How to Bake Bread

If you follow me on Instagram Stories, you know how proud I am of my latest accomplishment: Baking my first loaf of bread! It was one of my goals for 2017, and I snuck it in under the wire with only a few weeks to spare.

And, to be honest, the only reason I did it is because KitchenAid® tapped me to create three recipes with my new Artisan® Stand Mixer (I have it in Aqua Sky), so I felt like it was a sign to finally check if off my list.

The only question was: Where do I start?

I did extensive research. A lot of the recipes I found were too hard for a first attempt, so I finally settled on this recipe from the New York Times and am so glad that I did. Literally, it came out perfectly after only two try!

The only reason my first loaf wasn’t perfect is because I didn’t let it rise for long enough… Patience is key in bread making, apparently. I’ve included that tip and more notes below for each step of the process based on my experience in italics.

No Knead Bread Recipe from New York Times

Ingredients:
– 3 cups all-purpose or bread flour, more for dusting (I used King Arther Unbleached Organic All-Purpose Flour)
– ¼ tspn instant yeast
– ¼ tspn salt (I used ½ tspn)
– Cornmeal or wheat bran as needed (I just used more flour)

Step 1:
– In a large bowl combine flour, yeast and salt.
– Add 1 5/8 cups water (I just eyeballed between 1 3/4 and 2 cups in my glass measuring cup), and stir until blended. I used the Dough Hook attachment on my KitchenAid® Artisan® Stand Mixer.
– Dough will be shaggy and sticky. Cover bowl with plastic wrap.
– Let dough rest at least 12 hours, preferably about 18, at warm room temperature, about 70 degrees. I suggest 18 hours if you can swing it!

Step 2:
– Dough is ready when its surface is dotted with bubbles.
– Lightly flour a work surface and place dough on it. Make sure there’s enough flour so dough doesn’t stick to the surface.
– Sprinkle it with a little more flour and fold it over on itself once or twice. Cover loosely with plastic wrap and let rest about 15 minutes.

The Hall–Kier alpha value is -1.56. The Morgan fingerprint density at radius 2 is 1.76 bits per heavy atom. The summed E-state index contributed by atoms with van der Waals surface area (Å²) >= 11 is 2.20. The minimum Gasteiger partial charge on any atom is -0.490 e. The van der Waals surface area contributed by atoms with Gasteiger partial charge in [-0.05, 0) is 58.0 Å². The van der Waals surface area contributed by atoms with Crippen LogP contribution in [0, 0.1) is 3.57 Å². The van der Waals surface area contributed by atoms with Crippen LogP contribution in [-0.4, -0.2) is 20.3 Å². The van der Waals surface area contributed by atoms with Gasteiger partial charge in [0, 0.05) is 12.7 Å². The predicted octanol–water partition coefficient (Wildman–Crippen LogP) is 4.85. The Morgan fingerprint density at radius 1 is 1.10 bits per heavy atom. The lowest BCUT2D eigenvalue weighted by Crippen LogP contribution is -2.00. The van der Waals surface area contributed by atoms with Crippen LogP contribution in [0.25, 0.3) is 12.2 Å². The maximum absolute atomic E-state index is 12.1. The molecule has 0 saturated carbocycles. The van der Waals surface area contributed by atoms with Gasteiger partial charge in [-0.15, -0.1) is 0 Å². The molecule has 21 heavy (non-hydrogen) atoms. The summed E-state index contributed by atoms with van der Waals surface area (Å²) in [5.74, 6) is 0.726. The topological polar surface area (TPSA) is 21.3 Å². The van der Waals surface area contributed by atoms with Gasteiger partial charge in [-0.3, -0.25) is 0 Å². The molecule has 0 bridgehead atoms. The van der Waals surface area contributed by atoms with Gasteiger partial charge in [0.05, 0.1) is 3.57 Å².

Step 3:
– Using just enough flour to keep dough from sticking to work surface or to your fingers, gently and quickly shape dough into a ball. This step is a little tricky but you just have to go for it with no fear! It’s ok if the ball doesn’t look perfect.
– Generously coat a cotton towel (not terry cloth) with flour, wheat bran or cornmeal; put dough seam side down on towel and dust with more flour, bran or cornmeal.
– Cover with another cotton towel and let rise for about 2 hours. On my first attempt, I let it rise for 1.5 hours and it wasn’t enough, the loaf was very thin. The second time, I let it rise for 3 hours and it was perfect.
– When it is ready, dough will be more than double in size and will not readily spring back when poked with a finger.

Step 4:
– At least a half-hour before dough is ready, heat oven to 450 degrees. Put a 6- to 8-quart heavy covered pot (cast iron, enamel, Pyrex or ceramic) in oven as it heats.
– When dough is ready, carefully remove pot from oven. Slide your hand under towel and turn dough over into pot, seam side up; it may look like a mess, but that is O.K.
– Shake pan once or twice if dough is unevenly distributed; it will straighten out as it bakes.
– Cover with lid and bake 30 minutes, then remove lid and bake another 15 to 30 minutes, until loaf is beautifully browned.
– Cool on a rack.

Thank you to KitchenAid® for sponsoring this post. All opinions, as always, are 100% my own. Photos by Courtney Ann Photography.

View all posts in:

Comments